The kind of arrogant hypocrisy the world has come to expect from the
likes of Liberia’s embattled Charles Taylor.

      After 14 years at the centre of two bloody wars that claimed more than
200 000 lives and brought Liberia to its knees, Taylor still had the cheek
to portray himself this week as a “sacrificial lamb” giving up power and
going into exile in Nigeria for the sake of his beloved Liberians.

      But then Taylor was always an uncouth warlord prepared to do anything
for the love of political power and diamonds.

      This is not the kind of behaviour that Zimbabweans want or expect from
Robert Mugabe, a former freedom fighter and an elder president on the

      Zimbabweans expect Mugabe to negotiate, not only with the opposition
Movement for Democratic Change (MDC), but with the devil himself if that is
the only way to break the country’s political impasse and allow Zimbabwe a
chance to make a fresh beginning.

      Indeed, only three weeks ago, Mugabe himself appeared to accept
dialogue as the only viable route forward, promising local church leaders
that he was committed to resumption of talks between ZANU PF and the MDC.

      Or are we to believe those that say Mugabe agreed to the church
leaders’ efforts to revive dialogue only as a callous and selfish move to
buy himself political space?

      After Monday’s performance, only Mugabe can reassure Zimbabweans that
his word can be trusted by taking firm and visible steps to create an
environment conducive for talks with the MDC to resume.

      We can only watch and wait!
Back to the Top
Back to Index

Daily News

      Zimbabwe economy feeding off itself

        A FRIEND in Zimbabwe, normally astute in his economic observation,
had me wondering recently when he asserted that business in the country was
actually booming.

      He said the South African press had created unnecessary gloom and doom
about the economic situation across the Limpopo, and challenged me to update
myself on the situation.

      I took him up on it. During a trip to Harare last week I saw what he
was on about. There was indeed a sense of greater normalcy about the city’s
everyday life than I had expected.

      The streets were full of people, cars and buses, imported goods were
flying off the shelves, basic foodstuffs appeared to be available, the stock
exchange was on an extended bull run, new houses were going up in upmarket
suburbs and four major companies reported results well ahead of inflation.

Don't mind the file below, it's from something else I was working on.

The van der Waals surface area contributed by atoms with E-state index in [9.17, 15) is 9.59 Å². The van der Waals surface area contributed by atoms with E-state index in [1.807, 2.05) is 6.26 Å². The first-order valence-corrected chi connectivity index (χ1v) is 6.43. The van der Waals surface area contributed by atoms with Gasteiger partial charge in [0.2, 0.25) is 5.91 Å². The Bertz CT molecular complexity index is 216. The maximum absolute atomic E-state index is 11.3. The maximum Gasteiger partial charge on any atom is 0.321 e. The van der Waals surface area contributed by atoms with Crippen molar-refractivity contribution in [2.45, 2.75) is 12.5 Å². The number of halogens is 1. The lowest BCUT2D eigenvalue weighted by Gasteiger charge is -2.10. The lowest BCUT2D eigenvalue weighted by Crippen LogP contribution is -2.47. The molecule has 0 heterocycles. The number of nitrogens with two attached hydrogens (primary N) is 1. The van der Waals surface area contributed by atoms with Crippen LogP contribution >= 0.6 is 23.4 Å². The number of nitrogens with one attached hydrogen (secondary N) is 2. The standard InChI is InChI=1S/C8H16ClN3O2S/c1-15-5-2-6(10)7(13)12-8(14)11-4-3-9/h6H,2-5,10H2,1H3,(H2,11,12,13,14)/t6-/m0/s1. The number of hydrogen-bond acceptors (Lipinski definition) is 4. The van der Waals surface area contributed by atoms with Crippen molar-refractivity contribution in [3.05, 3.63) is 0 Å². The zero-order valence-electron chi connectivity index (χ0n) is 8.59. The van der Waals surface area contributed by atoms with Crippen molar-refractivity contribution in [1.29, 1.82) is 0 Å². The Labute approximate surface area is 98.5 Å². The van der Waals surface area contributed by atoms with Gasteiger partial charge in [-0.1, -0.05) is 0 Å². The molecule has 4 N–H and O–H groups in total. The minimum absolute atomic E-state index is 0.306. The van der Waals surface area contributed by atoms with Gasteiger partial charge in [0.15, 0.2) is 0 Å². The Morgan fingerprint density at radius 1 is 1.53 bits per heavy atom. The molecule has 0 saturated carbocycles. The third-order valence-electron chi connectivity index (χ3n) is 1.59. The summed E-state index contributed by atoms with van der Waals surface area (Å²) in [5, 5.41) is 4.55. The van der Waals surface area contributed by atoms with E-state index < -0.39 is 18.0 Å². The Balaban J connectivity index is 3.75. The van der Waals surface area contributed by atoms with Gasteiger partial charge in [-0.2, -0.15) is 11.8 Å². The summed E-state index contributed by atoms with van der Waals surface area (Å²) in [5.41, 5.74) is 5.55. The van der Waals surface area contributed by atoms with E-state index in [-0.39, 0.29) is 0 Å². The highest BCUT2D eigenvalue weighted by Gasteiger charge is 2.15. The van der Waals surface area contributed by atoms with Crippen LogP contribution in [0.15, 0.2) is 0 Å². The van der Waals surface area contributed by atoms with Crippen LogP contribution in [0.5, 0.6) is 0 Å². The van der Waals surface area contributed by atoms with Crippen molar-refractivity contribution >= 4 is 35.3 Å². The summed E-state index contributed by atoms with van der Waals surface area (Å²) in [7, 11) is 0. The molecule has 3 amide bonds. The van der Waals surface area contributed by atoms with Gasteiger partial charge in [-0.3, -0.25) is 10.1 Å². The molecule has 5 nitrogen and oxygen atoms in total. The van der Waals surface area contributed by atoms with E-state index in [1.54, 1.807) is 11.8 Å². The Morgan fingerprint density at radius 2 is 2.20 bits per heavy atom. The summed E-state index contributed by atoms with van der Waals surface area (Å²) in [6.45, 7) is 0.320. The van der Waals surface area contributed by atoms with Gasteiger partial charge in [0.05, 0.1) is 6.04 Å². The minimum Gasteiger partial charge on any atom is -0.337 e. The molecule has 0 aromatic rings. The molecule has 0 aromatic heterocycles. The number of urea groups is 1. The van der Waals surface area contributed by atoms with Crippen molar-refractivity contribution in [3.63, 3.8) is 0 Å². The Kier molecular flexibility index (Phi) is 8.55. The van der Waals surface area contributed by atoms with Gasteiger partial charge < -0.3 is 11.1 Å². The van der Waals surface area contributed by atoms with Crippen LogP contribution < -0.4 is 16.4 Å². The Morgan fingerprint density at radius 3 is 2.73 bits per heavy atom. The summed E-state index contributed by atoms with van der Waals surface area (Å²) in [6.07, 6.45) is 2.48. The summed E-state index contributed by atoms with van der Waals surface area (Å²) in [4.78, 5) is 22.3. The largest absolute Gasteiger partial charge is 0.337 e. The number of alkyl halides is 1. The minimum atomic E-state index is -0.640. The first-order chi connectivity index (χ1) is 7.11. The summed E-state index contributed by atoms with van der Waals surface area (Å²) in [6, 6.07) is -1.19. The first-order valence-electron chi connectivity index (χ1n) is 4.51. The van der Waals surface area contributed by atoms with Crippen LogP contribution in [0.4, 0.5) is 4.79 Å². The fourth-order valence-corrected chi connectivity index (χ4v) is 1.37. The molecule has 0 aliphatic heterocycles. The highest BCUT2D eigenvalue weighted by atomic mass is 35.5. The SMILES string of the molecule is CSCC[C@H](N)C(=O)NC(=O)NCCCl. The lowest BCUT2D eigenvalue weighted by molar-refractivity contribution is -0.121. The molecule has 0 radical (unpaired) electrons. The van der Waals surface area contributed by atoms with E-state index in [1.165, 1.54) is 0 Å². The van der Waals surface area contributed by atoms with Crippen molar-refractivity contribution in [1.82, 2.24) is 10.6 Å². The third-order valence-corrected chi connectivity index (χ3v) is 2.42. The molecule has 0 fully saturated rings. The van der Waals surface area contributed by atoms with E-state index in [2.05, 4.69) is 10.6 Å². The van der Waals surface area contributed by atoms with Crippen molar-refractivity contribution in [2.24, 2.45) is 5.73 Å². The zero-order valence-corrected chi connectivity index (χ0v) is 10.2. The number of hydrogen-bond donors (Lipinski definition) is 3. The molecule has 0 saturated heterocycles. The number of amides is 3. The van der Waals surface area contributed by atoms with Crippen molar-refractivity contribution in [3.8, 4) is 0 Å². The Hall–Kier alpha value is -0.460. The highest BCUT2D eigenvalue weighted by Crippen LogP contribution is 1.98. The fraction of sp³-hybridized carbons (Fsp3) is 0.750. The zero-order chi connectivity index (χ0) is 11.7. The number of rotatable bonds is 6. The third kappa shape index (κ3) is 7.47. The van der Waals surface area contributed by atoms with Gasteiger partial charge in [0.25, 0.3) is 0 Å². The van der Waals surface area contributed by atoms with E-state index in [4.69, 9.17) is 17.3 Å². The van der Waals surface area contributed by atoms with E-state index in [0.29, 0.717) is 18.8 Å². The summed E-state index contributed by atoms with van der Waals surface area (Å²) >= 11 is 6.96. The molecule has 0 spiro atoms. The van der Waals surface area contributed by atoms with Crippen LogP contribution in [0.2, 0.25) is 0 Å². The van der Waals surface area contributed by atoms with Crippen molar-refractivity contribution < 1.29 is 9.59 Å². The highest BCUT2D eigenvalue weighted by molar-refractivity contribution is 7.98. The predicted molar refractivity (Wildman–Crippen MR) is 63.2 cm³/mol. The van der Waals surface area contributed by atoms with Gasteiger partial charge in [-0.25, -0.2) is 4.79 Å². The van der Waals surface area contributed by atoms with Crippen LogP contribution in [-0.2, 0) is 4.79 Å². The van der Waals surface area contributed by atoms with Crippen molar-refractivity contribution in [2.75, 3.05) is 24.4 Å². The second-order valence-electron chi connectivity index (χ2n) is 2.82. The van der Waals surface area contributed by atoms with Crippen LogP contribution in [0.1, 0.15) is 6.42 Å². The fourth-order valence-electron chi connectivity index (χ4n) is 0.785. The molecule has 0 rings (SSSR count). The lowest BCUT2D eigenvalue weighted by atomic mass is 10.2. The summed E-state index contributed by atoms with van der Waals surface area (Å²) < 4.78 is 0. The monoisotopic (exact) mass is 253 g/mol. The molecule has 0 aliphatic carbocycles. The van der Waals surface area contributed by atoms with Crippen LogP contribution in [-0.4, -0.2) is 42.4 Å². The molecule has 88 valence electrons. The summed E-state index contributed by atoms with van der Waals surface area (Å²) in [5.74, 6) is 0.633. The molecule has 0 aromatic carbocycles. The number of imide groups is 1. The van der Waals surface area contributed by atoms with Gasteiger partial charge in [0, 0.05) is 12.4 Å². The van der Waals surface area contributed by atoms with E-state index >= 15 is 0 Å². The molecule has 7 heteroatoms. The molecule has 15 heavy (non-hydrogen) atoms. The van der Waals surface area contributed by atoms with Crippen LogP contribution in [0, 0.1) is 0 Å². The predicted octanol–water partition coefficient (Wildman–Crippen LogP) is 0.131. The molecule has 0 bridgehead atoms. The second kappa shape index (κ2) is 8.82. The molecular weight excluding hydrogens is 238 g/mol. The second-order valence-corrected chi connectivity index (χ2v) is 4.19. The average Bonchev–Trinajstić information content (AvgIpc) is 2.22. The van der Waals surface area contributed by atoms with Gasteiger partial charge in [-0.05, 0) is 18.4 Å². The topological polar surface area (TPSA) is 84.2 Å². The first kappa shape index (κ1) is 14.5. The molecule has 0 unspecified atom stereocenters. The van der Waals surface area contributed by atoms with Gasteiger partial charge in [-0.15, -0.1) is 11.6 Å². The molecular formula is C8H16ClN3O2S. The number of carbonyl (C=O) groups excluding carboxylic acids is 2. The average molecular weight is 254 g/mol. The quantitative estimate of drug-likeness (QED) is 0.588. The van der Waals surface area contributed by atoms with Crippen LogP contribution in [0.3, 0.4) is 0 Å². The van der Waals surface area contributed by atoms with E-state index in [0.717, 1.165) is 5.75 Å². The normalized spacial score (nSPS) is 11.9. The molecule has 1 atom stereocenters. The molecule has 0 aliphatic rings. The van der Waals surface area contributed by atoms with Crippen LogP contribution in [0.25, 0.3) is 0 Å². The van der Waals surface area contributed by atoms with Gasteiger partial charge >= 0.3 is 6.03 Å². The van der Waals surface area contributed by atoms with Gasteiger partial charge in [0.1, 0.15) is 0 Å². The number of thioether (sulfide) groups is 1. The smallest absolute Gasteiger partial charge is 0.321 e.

But, of course, you just need to scratch below the surface to see a
rather different picture. This is an economy feeding off itself, that will
soon cave in on a hollowed-out centre.

      While cars clog the streets, the regular petrol stations are deserted,
with the whole fuel industry having “gone private” and migrated to backyard
caches, roadside tankers and smalls adverts in newspapers, with prices
determined by the desperation of the buyer.

      On the pavements outside banks the throngs are actually lengthy queues
of people, often patrolled by riot police, waiting for the paltry sums of
precious cash they are allowed to withdraw from their accounts.

      The shops might be full, but they are rapidly turning ordinary
Zimbabweans into paupers with prices few can really afford.

      The 400 percent inflation rate is fuelling the stock market, the
spending spree in the retail and housing sectors, and the quick fortunes
being made by local entrepreneurs exploiting shortages.

      Of course, these include many senior government officials and top
ruling-party politicians who have used their positions to enter the
money-trading business on the side, capitalise on the foreign exchange
shortage and become instant millionaires.

      In the past fortnight alone, the value of one US dollar on the black
market has nearly doubled to more than $6 000.

      Local currency, too, has become tradeable with banks offering up to 30
percent commissions on the value of cash sold back to them.

      In the weird world of the Zimbabwe economy, an IPO is known among
cynics not as an initial public offering but as an “individual profit

      The banknote shortage is about more than a lack of foreign currency to
print money. It is the culmination of a series of interlocking distortions
propping up the economy. It has been a rude wake-up call for many
Zimbabweans, a reminder of this rather Alice in Wonderland-like environment
in which they function.

      The boom boast is unsustainable. Outside of the profiteers, desperate
poverty is consuming the people.

      The government is without a plan. Domestic debt spirals as it borrows
madly to prop up a malfunctioning land programme and keep restive public